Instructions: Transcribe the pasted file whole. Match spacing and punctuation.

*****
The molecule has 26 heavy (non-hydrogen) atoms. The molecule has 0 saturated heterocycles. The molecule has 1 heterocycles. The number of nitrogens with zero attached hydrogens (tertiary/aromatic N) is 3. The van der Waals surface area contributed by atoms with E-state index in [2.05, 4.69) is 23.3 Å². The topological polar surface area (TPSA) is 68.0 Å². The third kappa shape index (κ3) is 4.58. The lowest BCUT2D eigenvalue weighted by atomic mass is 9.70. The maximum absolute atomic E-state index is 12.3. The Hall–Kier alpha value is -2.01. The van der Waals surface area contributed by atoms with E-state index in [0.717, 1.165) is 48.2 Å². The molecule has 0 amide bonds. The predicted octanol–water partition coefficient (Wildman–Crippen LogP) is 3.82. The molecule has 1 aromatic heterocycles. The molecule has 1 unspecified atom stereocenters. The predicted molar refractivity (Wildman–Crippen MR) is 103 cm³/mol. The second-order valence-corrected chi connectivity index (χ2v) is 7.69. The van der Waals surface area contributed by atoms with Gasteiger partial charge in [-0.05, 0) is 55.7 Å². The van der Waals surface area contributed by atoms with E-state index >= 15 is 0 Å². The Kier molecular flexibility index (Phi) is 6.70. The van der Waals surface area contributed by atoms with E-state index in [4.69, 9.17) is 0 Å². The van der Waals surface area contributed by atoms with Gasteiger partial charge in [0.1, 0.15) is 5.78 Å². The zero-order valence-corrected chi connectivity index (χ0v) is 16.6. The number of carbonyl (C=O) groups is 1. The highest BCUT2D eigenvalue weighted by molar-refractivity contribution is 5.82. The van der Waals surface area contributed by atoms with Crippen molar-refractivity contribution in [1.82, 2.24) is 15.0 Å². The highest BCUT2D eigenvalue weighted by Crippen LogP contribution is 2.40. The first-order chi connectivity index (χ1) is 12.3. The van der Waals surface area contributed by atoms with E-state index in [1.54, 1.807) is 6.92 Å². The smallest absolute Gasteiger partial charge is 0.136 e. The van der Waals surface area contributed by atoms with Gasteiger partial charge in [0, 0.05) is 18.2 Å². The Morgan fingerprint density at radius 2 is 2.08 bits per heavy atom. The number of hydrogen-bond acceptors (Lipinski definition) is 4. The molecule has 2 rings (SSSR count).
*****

The molecule has 26 heavy (non-hydrogen) atoms. The molecule has 0 saturated heterocycles. The molecule has 1 heterocycles. The number of nitrogens with zero attached hydrogens (tertiary/aromatic N) is 3. The van der Waals surface area contributed by atoms with E-state index in [2.05, 4.69) is 23.3 Å². The topological polar surface area (TPSA) is 68.0 Å². The third kappa shape index (κ3) is 4.58. The lowest BCUT2D eigenvalue weighted by atomic mass is 9.70. The maximum absolute atomic E-state index is 12.3. The Hall–Kier alpha value is -2.01. The van der Waals surface area contributed by atoms with E-state index in [0.717, 1.165) is 48.2 Å². The molecule has 0 amide bonds. The predicted octanol–water partition coefficient (Wildman–Crippen LogP) is 3.82. The molecule has 1 aromatic heterocycles. The molecule has 1 unspecified atom stereocenters. The predicted molar refractivity (Wildman–Crippen MR) is 103 cm³/mol. The second-order valence-corrected chi connectivity index (χ2v) is 7.69. The van der Waals surface area contributed by atoms with Gasteiger partial charge in [-0.05, 0) is 55.7 Å². The van der Waals surface area contributed by atoms with E-state index >= 15 is 0 Å². The Kier molecular flexibility index (Phi) is 6.70. The van der Waals surface area contributed by atoms with E-state index in [4.69, 9.17) is 0 Å². The van der Waals surface area contributed by atoms with Gasteiger partial charge in [0.1, 0.15) is 5.78 Å². The zero-order valence-corrected chi connectivity index (χ0v) is 16.6. The number of carbonyl (C=O) groups is 1. The highest BCUT2D eigenvalue weighted by molar-refractivity contribution is 5.82. The van der Waals surface area contributed by atoms with Crippen molar-refractivity contribution in [1.82, 2.24) is 15.0 Å². The highest BCUT2D eigenvalue weighted by Crippen LogP contribution is 2.40. The first-order chi connectivity index (χ1) is 12.3. The van der Waals surface area contributed by atoms with E-state index in [1.54, 1.807) is 6.92 Å². The smallest absolute Gasteiger partial charge is 0.136 e. The van der Waals surface area contributed by atoms with Gasteiger partial charge in [0, 0.05) is 18.2 Å². The Morgan fingerprint density at radius 2 is 2.08 bits per heavy atom. The number of hydrogen-bond acceptors (Lipinski definition) is 4. The molecule has 2 rings (SSSR count).